updated 10/15/2003 6:04:17 PM ET 2003-10-15T22:04:17

New research suggests men who have had prostate cancer treatment may be at dramatically increased risk of eventually dying from the disease if levels of a cancer-linked protein double during the first three months after treatment.

  1. Don't miss these Health stories
    1. Splash News
      More women opting for preventive mastectomy - but should they be?

      Rates of women who are opting for preventive mastectomies, such as Angeline Jolie, have increased by an estimated 50 percent in recent years, experts say. But many doctors are puzzled because the operation doesn't carry a 100 percent guarantee, it's major surgery -- and women have other options, from a once-a-day pill to careful monitoring.

    2. Larry Page's damaged vocal cords: Treatment comes with trade-offs
    3. Report questioning salt guidelines riles heart experts
    4. CDC: 2012 was deadliest year for West Nile in US
    5. What stresses moms most? Themselves, survey says

The findings suggest those men need immediate hormone-suppression therapy to try to delay the deadly spread of their returned prostate cancer, and should consider experimental treatments, the researchers reported Tuesday.

Blood levels of a protein called PSA rise as a prostate enlarges or cancer develops. So PSA testing is used to screen men for prostate cancer.

But it’s also used to tell if prostate cancer has returned after initial surgical or radiation treatment. How quickly PSA is detected and how rapidly it rises are well-known signals of how aggressive the returning cancer is, and doctors already use them to make treatment decisions.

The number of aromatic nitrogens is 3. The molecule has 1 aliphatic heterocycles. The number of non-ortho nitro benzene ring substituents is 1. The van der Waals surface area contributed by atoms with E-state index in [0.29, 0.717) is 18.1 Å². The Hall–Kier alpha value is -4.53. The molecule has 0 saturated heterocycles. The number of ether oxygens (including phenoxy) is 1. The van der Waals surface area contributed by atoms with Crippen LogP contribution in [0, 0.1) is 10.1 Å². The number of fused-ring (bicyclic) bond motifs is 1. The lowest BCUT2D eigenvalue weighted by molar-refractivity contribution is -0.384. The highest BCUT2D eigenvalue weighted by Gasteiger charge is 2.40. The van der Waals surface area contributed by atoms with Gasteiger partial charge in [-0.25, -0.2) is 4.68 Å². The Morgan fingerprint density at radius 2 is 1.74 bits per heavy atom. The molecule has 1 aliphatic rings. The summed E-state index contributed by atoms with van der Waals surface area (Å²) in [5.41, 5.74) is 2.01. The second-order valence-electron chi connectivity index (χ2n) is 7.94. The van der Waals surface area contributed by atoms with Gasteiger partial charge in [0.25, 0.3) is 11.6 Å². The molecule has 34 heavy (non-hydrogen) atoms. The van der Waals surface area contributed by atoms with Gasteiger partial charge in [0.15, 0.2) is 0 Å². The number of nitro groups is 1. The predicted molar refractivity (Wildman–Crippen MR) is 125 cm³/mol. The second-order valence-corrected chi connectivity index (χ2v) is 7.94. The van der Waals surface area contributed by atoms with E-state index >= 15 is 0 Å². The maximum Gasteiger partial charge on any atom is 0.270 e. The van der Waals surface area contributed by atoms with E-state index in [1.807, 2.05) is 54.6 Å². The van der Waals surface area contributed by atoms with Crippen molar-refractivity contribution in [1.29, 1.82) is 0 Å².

But exactly how those PSA increases correlate with a man’s risk of death isn’t clear.

Dr. Anthony D’Amico at Brigham and Women’s Hospital in Boston tracked 8,669 men after initial prostate cancer treatment. Those whose PSA levels doubled in less than three months were nearly 20 times more likely to eventually die from their cancer than men with slower PSA returns, D’Amico reported Tuesday in the Journal of the National Cancer Institute.

Median survival for the men with the rapid PSA rise was six years, D’Amico said.

In addition to the treatment implications, the finding could prove important for use in studies of possible new cancer therapies, Dr. H.M. Sandler of the University of Michigan wrote in an accompanying editorial. Because prostate cancer takes so many years to kill, scientists have hoped that using PSA levels to predict which drugs might delay death could speed up research on new treatments.

But Sandler cautioned that any use of hormone-suppression therapy can alter PSA’s predictive value — many experimental therapies are offered only when hormones have failed — so more research “is urgently required.”

© 2012 The Associated Press. All rights reserved. This material may not be published, broadcast, rewritten or redistributed.

Discuss:

Discussion comments

,

Most active discussions

  1. votes comments
  2. votes comments
  3. votes comments
  4. votes comments